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ARTS, MANUFACTURES, AND MINES:
A CLEAR EXPOSITION OF THEIR PRINCIPLES AND PRACTICE.
BY ANDREW URE, M.D.
F.R.S. M.G.S. M.A.S. LOND.; M. ACAD. N.S. PHILAD.; S. PH. SOC. N. GERM. HANOV.; MULII. ETC. ETC.
Ellustrated with nearly Sirteen Hundred Engravings on TWood.
CORRECTED AND GREATLY ENLARGED.
IN TWO VOLUMES.-VOL. II.
LITTLE, BROWN AND CO.
PRINTED BY JOHN WILSON AND SON,
22. Scwool STREST.
ARTS, MANUFACTURES, AND MINES.
KALI. The Arabs gave this name to an annual plant which grows near the seashore; now known under the name of salsola soda, and from whose ashes they extracted a substance, which they called alkali, for making soap. The term kali is used by German chemists to denote caustic potash; and kalium, its metallic basis; instead of our potassa and potassium, of preposterous pedigree, being derived from the words pot ashes, that is ashes prepared in a pot.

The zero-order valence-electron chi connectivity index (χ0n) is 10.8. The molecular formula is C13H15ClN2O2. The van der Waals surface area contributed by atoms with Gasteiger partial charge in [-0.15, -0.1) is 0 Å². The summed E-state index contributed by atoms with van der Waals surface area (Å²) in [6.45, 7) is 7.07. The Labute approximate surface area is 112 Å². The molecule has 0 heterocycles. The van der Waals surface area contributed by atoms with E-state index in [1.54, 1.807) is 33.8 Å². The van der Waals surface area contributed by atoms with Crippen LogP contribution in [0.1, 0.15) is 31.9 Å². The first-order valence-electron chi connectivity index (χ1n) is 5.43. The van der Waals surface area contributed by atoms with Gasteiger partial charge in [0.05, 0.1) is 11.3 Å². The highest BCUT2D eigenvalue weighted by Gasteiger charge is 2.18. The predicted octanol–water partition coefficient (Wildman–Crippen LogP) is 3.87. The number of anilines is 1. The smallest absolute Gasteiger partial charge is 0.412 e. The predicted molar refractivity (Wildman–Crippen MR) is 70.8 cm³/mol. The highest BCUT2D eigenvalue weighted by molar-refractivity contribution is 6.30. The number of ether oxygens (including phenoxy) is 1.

KAOLIN, (Terre à porcelaine, Fr.; Porzellanerde, Germ.), is the name given by the Chinese to the fine white clay with which they fabricate the biscuit of their porcelains. See CLAY. Berthier's analyses of two porcelain earths are as follows: —
KARABE', a name of amber, of Arabic origin, in use upon the Continent. KELP; (Varec, Fr.; Wareck, Germ), is the crude alkaline matter produced by incinerating various species of fuci, or sea-weed. They are cut with sickles from the rocks in the summer season, dried and then burned, with much stirring of the pasty ash. I have analyzed many specimens of kelp, and found the quantity of soluble matter in 100 parts of the best to be from 53 to 62, while the insoluble was from 47 to 38. The soluble consisted of —
The first of these specimens was from Heisker, the second from Rona, both in the Isle of Skye, upon the property of Lord Macdonald. From these and many other VOL. II.